Scott Kingery doesn’t have a baseball reference page yet, he will soon enough though. With Cesar Hernandez still a Phillie, Kingery will be with the Triple-A Iron Pigs to start 2018–where he played about half of last season. Kingery’s batting average didn’t see much a decline from Double-A to Triple (.313 to .294) but his isolated power (slugging % minus batting average) did see a drop (.295 to .150) as did his HR/RBI numbers (18/44 to 8/21). You can certainly chalk it up to the jump in quality of pitching in Double-A versus Triple-A and I’d imagine he’s been working hard to get his bat ready for when he gets the call to the Big Show. When the call comes becomes an interesting question. The Phillies can certainly still pull off some type of deal to export Cesar at any point between now and a the waiver-trade deadline at the end August. Depending on how the team is doing will absolutely affect that date. Again, I’m not saying the Phillies are contenders, but last year’s Twins showed that young teams can put it together for an unexpected run. I’d take Kingery’s debut to be at some point in August and to remain on as a September call-up.
Adonis Medina–Right-Handed Pitcher, #86 on the Top 100
The 21-year-old Dominican prospect has gradually made his way up the Phillies farm system but he made significant strides in 2017 with Single-A Lakewood putting up an ERA of 3.01 and 133 strikeouts in 119.2 innings pitched. He should see himself in a Clearwater uniform to start the 2018 campaign and if he continues to improve himself, we might see him in Reading by year’s end. He’ll be behind Sixto Sanchez in the order of call-ups, but I wouldn’t expect Medina to be too far behind.
Mickey Moniak–Outfield, #88 on the Top 100
The first overall pick of the 2016 Draft had a down first full season in 2017 with the Lakewood Blue Claws. When all was said and done, Moniak posted a slash line of .236/.284/.341 with 5 homers and 44 RBI in 123 games. Considering he’s turning 20 in May, he still has time to turn things around, but the Phillies would have hoped that he’d be a little further along but again. Moniak fell from #19 in the 2017 edition of these rankings to 88th but again, he’s pretty freaking young. 2021 is probably the safest bet to take as to when he makes his way to Citizens Bank Park. However, considering the overload in the MLB outfield, it’s possible that a 2018 resurgence opens Moniak up as a bargaining chip. As crazy as it sounds, the D-Backs did it with Dansby Swanson a year and a half after picking him.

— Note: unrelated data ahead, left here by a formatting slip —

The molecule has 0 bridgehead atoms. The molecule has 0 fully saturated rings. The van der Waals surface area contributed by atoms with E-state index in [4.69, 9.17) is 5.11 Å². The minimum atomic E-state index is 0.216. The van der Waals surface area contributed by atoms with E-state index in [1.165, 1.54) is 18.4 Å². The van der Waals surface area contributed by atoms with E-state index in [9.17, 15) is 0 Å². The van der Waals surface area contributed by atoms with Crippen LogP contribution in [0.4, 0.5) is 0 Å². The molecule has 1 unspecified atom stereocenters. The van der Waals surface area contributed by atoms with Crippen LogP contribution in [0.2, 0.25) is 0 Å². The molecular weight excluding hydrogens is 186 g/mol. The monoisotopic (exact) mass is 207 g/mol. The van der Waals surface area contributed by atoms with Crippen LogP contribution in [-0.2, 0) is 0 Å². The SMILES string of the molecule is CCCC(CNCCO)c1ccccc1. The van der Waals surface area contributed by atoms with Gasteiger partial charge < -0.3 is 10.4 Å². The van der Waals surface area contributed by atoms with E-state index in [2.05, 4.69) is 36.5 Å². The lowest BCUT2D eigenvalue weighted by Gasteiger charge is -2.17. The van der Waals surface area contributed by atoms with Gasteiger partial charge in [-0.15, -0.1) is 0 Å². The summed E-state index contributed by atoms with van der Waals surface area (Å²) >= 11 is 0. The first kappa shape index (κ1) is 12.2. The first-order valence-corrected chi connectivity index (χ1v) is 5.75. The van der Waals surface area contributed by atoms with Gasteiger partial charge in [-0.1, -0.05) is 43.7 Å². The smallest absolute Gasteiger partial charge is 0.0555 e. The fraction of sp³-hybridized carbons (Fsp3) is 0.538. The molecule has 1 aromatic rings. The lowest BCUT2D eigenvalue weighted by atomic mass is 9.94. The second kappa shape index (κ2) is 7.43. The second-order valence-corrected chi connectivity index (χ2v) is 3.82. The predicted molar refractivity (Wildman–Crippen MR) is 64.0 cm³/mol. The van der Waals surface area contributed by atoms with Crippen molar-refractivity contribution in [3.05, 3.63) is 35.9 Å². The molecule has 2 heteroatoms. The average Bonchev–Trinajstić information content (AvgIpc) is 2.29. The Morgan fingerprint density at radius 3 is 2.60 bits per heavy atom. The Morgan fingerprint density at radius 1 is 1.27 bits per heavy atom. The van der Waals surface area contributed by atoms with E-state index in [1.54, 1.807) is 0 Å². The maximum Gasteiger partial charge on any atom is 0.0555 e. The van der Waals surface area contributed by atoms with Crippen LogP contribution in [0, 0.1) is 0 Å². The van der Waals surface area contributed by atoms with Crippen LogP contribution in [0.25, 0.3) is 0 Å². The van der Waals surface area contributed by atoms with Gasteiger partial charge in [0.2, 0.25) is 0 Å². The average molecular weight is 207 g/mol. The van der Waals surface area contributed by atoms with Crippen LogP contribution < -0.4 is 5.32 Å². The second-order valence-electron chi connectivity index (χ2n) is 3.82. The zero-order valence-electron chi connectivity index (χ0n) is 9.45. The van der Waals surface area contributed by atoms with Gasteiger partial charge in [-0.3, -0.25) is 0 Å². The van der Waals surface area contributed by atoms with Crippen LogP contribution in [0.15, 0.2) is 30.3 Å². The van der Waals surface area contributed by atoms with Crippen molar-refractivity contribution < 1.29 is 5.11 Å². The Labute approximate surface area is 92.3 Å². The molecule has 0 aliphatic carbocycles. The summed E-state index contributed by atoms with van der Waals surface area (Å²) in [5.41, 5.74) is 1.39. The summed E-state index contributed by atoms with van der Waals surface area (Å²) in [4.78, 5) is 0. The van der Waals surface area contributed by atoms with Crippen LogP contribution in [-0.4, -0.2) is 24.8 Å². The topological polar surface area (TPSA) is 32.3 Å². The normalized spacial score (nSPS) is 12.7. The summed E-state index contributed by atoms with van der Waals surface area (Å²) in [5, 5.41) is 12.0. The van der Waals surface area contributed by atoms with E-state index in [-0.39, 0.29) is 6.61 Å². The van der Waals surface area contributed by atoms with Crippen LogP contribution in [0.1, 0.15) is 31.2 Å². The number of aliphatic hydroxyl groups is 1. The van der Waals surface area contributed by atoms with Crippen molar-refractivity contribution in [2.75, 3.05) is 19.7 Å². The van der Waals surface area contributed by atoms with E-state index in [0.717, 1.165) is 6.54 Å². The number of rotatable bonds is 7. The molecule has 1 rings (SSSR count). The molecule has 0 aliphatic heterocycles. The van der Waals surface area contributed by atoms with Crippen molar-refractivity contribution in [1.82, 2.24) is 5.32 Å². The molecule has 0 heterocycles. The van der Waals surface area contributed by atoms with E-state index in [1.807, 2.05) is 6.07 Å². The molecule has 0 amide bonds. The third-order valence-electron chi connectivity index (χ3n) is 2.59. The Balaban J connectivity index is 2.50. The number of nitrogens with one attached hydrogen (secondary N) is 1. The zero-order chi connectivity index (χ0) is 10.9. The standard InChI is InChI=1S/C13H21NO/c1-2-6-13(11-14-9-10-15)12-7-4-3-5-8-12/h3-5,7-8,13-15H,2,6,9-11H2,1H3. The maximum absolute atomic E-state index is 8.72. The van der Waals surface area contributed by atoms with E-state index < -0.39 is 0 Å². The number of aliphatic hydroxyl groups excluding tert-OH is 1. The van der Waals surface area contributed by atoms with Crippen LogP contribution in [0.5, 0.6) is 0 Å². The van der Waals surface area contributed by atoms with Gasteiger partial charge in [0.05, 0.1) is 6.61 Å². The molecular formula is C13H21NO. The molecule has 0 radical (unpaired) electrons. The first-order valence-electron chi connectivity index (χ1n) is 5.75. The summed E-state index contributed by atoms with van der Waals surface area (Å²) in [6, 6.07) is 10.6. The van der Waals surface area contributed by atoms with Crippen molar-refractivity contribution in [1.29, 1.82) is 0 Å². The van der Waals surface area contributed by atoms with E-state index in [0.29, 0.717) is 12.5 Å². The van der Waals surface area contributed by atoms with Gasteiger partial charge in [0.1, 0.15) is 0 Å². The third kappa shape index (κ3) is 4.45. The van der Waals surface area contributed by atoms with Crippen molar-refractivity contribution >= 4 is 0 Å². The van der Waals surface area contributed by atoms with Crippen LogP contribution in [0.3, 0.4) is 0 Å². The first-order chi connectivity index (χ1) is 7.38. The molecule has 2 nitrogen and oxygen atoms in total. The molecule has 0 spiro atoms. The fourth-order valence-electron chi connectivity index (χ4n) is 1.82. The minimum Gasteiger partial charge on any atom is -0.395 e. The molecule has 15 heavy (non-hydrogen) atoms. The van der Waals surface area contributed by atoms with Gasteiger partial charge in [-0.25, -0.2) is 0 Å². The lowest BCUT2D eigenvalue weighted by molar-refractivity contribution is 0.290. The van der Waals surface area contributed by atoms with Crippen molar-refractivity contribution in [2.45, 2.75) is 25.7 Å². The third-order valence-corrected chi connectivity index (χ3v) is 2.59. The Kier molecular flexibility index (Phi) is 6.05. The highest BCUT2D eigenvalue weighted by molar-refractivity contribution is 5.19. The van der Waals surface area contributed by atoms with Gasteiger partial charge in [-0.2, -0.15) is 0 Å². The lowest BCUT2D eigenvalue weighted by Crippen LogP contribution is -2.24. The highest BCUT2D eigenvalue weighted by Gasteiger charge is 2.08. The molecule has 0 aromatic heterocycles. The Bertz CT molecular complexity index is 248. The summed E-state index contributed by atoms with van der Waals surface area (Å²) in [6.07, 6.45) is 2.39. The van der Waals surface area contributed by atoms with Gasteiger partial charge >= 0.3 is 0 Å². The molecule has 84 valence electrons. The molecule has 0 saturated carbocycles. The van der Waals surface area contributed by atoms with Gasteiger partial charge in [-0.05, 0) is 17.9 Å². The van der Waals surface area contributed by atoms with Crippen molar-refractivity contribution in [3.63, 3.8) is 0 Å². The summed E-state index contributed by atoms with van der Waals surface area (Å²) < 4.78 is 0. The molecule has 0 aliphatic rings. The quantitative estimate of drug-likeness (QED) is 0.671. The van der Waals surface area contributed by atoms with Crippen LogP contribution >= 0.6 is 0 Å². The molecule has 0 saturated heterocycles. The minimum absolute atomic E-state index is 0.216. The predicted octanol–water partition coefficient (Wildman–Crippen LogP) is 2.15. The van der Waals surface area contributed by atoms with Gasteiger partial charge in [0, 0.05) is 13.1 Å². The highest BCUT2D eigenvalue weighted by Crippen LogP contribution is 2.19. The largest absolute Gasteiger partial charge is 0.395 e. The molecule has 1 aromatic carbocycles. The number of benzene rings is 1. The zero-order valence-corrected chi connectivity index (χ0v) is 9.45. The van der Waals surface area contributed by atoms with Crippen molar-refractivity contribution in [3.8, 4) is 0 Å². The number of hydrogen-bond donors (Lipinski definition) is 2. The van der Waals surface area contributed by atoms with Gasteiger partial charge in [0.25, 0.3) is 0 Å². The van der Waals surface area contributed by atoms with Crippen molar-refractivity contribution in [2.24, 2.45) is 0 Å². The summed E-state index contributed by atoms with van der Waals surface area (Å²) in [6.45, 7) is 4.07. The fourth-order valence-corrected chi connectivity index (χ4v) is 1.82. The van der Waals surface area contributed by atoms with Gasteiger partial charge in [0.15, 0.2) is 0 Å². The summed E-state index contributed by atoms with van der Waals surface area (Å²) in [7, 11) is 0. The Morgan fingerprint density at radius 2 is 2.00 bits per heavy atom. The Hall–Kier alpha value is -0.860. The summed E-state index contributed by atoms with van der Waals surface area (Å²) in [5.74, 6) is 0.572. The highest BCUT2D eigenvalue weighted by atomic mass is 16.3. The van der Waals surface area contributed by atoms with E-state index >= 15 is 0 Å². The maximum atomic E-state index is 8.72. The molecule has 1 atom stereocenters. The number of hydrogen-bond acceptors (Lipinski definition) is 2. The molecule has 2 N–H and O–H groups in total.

Adam Haseley–Outfield, #95 on the Top 100
The Phillies took Haseley with the 8th pick in the 2017 Draft out of UVA and he quickly moved from the Gulf Coast Phillies to Low-A Williamsport to Single-A Lakewood by the end of 2017. College prospects are more seasoned than their high schooled counterparts so it’s highly likely we see him continue to climb the ladder. The issue comes down to the logjam up top so Haseley’s debut remains as much of an unknown as Moniak’s–I’ll throw out 2021, maybe a 2020 call-up, but the sooner for both, the better.
I keep mentioning the four-man outfield the Phillies enter 2018 with Aaron Altherr, Odubel Herrera, Nick Williams, and now Rhys Hoskins with the signing of Carlos Santana at first base. On top of first, Santana has had experience in the outfield as well and he used to catch, although he hasn’t since 2014. The biggest excitement I get from the signing (3 years, $60 mil), is the fact that the Phillies are finally starting to spend some of the mountain of cash they’ve been sitting on.
The Phils will need to see how the season unfolds to not only know how to utilize this clearly unfinished puzzle. Matt Klentak will have some options as to how the next step of the rebuild goes, but it’s nice to see the team is moving in the right direction. There are going to be more departures, and hopefully, some big signings in our future. Like I said before, I don’t expect 2018 to be a groundbreaking season for the Philadelphia Baseball Club, but it should be another step forward. The starting pitching has to be better this year, right?
Stay tuned for more 2018 Baseball coverage from the Thunderblog! With these rankings coming out over the weekend, it was nice to talk some Phillies baseball. We’re obviously going to be focusing on the final week of football over the next week with the Eagles playing the Pats in Super Bowl LII so you NEED to stay tuned for that!Follow @geordo9